Washington State Issues Draft Guidance for PFAS Investigation and Remediation

In mid-December 2022, the Washington Department of Ecology (Ecology) released Draft Guidance for Investigating and Remediating PFAS Contamination in Washington State.

The Draft Guidance would apply to independent cleanups and those that Ecology supervised or conducted. It follows Ecology’s decision last year to include per- and polyfluoroalkyl substances (PFAS) as hazardous substances under Washington’s Model Toxics Control Act (MTCA), the Washington Department of Health’s establishment of State Action Levels for five PFAS compounds in drinking water, and the publication over the summer of preliminary cleanup levels for soil and groundwater for six PFAS compounds, including the five with State Action Levels. The Draft Guidance identifies preliminary cleanup levels for six PFAS compounds and signals that Ecology intends to develop additional standards to reflect new federal and/or state PFAS regulations and the availability of new scientific information.

Comments on the Draft Guidance are due by January 27, 2023.

Preliminary Cleanup Levels

The Draft Guidance summarizes Ecology’s preliminary numeric cleanup levels in soil and groundwater for six PFAS compounds based on human health protection goals. Ecology indicates that it developed these preliminary levels based on existing methods in the MTCA regulations, including risk-based calculations and other applicable or relevant and appropriate requirements.[1]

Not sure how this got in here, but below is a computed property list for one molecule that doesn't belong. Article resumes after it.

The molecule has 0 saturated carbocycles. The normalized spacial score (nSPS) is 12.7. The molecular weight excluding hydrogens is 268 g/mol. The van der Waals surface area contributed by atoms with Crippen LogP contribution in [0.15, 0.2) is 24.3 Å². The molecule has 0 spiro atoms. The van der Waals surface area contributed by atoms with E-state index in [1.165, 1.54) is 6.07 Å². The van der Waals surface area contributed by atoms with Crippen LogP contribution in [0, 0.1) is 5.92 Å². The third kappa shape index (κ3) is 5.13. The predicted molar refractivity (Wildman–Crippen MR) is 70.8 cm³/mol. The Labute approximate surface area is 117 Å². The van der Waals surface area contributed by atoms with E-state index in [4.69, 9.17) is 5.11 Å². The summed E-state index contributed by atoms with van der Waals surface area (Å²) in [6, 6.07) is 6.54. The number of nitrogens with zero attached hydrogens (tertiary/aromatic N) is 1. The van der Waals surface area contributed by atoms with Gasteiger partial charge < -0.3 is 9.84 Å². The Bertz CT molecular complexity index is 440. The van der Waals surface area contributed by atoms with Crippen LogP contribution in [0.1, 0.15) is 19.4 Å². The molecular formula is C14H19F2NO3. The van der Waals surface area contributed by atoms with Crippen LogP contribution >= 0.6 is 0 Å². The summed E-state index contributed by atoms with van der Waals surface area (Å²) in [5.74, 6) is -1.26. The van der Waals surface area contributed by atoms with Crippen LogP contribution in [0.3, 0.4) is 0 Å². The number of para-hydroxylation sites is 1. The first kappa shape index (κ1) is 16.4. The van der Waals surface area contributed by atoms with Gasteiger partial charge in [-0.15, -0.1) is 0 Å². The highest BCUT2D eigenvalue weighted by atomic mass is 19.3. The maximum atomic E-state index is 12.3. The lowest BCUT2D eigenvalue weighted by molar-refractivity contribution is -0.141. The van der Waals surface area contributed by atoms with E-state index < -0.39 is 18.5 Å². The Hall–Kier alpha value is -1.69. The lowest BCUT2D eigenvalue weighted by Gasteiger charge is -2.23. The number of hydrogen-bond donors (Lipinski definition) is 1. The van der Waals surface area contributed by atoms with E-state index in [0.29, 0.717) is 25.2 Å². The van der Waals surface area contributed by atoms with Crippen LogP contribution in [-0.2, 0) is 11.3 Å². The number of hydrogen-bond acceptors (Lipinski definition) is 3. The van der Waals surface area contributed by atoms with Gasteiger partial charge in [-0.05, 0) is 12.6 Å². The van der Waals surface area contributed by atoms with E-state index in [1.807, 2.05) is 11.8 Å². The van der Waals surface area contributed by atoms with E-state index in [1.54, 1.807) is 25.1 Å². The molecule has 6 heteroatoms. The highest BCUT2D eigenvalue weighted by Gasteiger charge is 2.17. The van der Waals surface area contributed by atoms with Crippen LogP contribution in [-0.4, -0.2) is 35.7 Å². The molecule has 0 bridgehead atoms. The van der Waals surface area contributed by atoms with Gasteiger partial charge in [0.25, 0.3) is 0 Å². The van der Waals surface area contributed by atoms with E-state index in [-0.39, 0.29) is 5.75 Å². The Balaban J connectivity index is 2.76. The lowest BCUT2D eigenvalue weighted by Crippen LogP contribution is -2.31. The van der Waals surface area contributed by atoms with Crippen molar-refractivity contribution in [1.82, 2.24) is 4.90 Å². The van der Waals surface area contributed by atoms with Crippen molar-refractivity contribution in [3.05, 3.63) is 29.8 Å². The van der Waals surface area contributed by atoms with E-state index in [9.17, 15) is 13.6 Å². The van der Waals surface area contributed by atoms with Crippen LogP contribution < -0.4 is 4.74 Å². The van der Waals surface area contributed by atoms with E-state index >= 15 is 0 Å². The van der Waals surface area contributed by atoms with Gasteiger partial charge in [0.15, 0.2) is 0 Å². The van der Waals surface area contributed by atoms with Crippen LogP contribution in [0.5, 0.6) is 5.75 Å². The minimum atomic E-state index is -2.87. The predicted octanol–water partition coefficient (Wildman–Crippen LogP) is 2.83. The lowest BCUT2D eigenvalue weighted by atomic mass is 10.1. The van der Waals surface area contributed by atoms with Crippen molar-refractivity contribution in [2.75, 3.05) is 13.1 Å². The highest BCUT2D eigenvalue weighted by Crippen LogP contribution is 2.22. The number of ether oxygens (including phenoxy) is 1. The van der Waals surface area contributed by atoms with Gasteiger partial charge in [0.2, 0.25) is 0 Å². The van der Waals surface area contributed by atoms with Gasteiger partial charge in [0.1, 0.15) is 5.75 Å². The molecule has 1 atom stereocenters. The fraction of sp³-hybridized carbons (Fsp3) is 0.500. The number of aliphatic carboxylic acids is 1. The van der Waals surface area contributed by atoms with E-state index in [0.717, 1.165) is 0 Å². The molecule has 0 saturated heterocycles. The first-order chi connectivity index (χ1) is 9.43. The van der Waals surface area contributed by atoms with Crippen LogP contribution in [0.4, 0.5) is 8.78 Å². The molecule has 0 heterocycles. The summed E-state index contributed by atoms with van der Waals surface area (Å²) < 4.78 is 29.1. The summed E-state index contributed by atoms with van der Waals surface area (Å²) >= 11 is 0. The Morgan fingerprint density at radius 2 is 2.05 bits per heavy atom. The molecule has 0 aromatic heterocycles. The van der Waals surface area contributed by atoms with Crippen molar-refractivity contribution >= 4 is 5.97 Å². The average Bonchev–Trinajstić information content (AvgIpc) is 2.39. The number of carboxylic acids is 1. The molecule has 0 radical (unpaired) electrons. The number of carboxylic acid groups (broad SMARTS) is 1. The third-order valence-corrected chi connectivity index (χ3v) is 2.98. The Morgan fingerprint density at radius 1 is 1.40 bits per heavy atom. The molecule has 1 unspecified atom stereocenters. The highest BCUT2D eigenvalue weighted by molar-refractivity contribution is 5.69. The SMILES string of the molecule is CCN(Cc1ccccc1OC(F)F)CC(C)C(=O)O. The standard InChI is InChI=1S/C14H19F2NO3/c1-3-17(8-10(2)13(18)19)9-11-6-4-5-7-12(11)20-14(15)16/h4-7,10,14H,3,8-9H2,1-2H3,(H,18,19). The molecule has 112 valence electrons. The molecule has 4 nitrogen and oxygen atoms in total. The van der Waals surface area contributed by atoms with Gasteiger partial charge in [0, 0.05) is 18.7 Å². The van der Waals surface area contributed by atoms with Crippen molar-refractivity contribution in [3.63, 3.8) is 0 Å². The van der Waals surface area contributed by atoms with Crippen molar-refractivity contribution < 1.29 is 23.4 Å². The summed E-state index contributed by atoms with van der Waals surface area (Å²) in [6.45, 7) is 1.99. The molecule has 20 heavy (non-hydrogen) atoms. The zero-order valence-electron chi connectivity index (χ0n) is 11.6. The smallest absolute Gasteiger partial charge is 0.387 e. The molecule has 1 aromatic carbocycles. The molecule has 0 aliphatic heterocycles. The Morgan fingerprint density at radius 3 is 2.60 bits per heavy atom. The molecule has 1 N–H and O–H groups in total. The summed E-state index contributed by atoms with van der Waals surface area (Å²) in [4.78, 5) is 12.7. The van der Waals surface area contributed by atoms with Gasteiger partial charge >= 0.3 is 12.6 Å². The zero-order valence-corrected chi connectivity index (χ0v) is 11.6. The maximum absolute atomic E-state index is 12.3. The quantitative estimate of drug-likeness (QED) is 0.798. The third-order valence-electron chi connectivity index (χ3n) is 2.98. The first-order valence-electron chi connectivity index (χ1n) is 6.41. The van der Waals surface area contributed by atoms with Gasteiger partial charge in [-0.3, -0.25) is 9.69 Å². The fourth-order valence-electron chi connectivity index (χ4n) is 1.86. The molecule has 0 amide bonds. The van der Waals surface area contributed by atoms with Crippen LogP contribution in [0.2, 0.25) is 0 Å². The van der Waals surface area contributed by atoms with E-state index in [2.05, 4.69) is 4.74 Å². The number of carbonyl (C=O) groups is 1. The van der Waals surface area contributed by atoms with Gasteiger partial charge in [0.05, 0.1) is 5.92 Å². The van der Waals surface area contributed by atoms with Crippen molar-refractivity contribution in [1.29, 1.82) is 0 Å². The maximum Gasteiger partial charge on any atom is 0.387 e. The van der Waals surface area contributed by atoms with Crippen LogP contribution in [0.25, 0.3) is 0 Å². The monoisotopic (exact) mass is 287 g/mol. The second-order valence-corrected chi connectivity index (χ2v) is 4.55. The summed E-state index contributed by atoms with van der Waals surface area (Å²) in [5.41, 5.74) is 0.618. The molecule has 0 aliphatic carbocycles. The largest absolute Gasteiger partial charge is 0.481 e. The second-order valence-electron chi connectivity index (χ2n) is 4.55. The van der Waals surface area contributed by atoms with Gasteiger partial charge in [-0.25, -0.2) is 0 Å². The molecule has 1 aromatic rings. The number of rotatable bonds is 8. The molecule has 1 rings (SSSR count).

The Draft Guidance also explains how Ecology may determine cleanup levels for air and surface water. Ecology has not yet set cleanup levels for air because chemical-specific inhalation reference doses (RfDs) are unavailable. Ecology intends to establish inhalation toxicity criteria as new data become available.

Ecology also has not calculated default cleanup levels for surface water due to data limitations and the lack of surface water quality criteria for PFAS. However, for potable groundwater and surface water that may be used as drinking water, Ecology relies on State Action Levels that the Department of Health established for drinking water.

There are two sets of MTCA soil cleanup levels for PFAS. They are based on direct human contact through incidental ingestion and protection of groundwater as a potable drinking water source.

The Draft Guidance also includes protective concentrations for ecological receptors for ten PFAS compounds in surface waters (marine and freshwater) and/or upland soil based on concentrations determined by methods in the MTCA regulations to protect against adverse effects on wildlife, fish, and other biota.[2]

The Draft Guidance does not identify cleanup levels for sediments.

Investigation and Sampling

Ecology recognizes that PFAS sampling methods are still evolving and are not available for all PFAS compounds. Ecology recommends analyzing for a “comprehensive set of PFAS compounds consistent with current, available analytical methods and laboratory capabilities … to allow for future assessment of the site once additional screening and cleanup levels are established.”[3]